“Path of Immortality”: Commentary on a Short Story of Chinese Fox Spirits

“Path of Immortality” was a story made out of the idea of combining a bunch of themes of Chinese stories, such as the ones found in Pu Songling’s Strange Tales from a Chinese Studio, with my own current-day themes. One of the most common themes was that the main character was in some way foolish, and then supernatural things would take place to teach him of his ways. This was a very big, driving factor in “Path of Immortality,” as I wanted the human main character to be a bit dim-witted but good-natured, and the fox spirits, usually painted as antagonists, to be more or less harmless.

One of my main goals was to take all of my research about Chinese fox spirits and meld them together to make one, coherent myth. Pretty consistent details relating to Chinese fox spirits include their mischievous natures and tendency to take on human forms. Although not always malignant, fox spirits of legends usually try to seduce humans. This could lead to sickness or even death. In more innocent stories, fox spirits may try to marry humans to lead a normal human life, and have somewhat normal half-fox children. But in my research, I found some even more obscure myths. One of them was that foxes can only become human by wearing human skulls (Issendai). Another is that foxes can take on human form when they reach the age of 50 (Kang). And then when a fox becomes a hundred years old, it gains the ability to become a beautiful female, or an adult male.

Another branch in my fox spirit research is how fox spirits achieve immortality, which is obviously a big theme of my story, given the title. It’s said that foxes desire to become celestial foxes, who are white or golden with many tails (Issendai). It’s said that one way of achieving this is to study diligently to gather spiritual essences as scholars. But there are also those that who seek to “entice men and deplete them of their sexual energies” and that these foxes are “taking shortcuts to achieve their goal quickly.” Although this source does not state exactly what “energies” the foxes need, I extrapolated it mean “yang” as described in Daoism, as in many stories of fox spirits, it’s said that foxes take yang from their victims, such as in the story of “Lotus Fragrance” (Pu). It’s also said that those who take this shortcut broke the Code of Heaven, and couldn’t actually ascend to the celestial realms (Issendai). These two paths ended up being the starting point for my story.

Since there are multiple ways people told stories about fox spirits, I made three separate fox characters so I could get the majority of them in one story. First was the most typical fox, the beautiful fox woman that slept with men to steal their yang energy. Second was the uncommon fox, the scholar who studies diligently to make it to heaven. To make it even more unlikely, I made this character male, while the majority of fox spirits are female. Last I wanted a more innocent fox spirit, the youngest one that wanted to protect her family and meant well, which was not altogether uncommon in fox spirit myths, “Lotus Fragrance” being a good example. I made the three of them an odd batch of siblings, and the story focusing on how they interact with a random traveler. Although the traveler is quite naive and too curious than is good for him, he ends up learning a lot from the youngest fox.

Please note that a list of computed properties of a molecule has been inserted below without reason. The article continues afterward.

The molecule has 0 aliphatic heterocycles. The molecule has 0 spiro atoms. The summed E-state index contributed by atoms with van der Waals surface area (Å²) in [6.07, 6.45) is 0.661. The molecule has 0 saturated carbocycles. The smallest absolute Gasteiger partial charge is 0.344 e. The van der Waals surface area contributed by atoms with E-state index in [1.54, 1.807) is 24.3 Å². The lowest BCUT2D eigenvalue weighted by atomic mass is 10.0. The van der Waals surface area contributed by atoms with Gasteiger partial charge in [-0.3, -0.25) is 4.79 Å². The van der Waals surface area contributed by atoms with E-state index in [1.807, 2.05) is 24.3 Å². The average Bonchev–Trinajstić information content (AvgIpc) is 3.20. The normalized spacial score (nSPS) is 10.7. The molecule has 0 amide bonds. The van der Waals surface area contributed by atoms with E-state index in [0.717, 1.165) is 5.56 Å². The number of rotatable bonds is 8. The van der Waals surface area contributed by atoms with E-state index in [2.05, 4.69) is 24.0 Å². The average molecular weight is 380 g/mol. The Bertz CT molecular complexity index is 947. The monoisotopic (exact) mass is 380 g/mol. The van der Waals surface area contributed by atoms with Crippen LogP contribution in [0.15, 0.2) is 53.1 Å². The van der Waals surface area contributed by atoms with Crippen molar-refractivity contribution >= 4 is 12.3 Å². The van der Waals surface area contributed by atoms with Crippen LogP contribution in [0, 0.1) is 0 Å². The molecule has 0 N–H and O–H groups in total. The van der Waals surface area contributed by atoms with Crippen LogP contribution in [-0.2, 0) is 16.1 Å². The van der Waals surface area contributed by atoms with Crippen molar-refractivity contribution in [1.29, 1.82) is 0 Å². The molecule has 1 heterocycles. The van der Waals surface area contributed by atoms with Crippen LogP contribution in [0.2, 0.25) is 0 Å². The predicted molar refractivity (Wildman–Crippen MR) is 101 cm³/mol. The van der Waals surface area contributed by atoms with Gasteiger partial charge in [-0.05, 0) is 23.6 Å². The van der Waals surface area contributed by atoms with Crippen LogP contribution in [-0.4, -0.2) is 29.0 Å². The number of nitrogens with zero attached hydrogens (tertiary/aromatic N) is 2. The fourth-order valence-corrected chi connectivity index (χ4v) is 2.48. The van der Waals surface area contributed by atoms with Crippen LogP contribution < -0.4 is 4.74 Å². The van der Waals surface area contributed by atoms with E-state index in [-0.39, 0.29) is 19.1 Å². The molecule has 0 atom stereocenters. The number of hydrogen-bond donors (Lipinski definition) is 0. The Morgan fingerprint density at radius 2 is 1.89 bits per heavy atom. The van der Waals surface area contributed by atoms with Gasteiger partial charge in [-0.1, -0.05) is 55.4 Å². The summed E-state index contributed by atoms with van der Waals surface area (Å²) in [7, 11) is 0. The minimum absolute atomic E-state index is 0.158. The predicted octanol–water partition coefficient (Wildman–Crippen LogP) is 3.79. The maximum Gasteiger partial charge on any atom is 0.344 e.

The youngest fox doesn’t have a direct plan to get to heaven, but is more worried about protecting her family and surviving, which is more or less the third way my sources talked about achieving immortality — surviving an exceptionally long time. It’s said that “when a fox is a thousand years old, it ascends to heaven and becomes a celestial fox” (Kang). This ended up being the biggest factor in her character as she stood between the two methods of her siblings, and ended inspiring the traveler to find meaning in his own life as well.

Bibliography

Guanzhong, Luo, and Feng Menglong. The Sorcerer’s Revolt. Trans. Nathan Sturman. N.p.: Silk Pagoda, 2008. Print.

Issendai. “Huli Jing – The Chinese Fox.” Huli Jing – The Chinese Fox. N.p., n.d. Web. 06 Mar. 2017.

Kang, Xiaofei. The Cult of the Fox: Power, Gender, and Popular Religion in Late Imperial and Modern China. New York: Columbia UP, 2006. Print.

Nepstad, Peter. “Ghost Lovers and Fox Spirits.” The Illuminated Lantern. N.p., 1 Sept. 2000. Web. 06 Mar. 2017.

Pu, Songling, and John Minford. Strange Tales from a Chinese Studio. London: Penguin, 2006. Print.

Werner, Edward T. C. “Chapter XV: Fox Legends.” Myths & Legends of China. London: Harrap, 1922. N. pag. Print.

Zeitlin, Judith T. Phantom Heroine: Ghosts and Gender in Seventeenth-Century Chinese Literature. Place of Publication Not Identified: Univ Of Hawai’i, 2016. 17-47, 207, 211, 217. Print.

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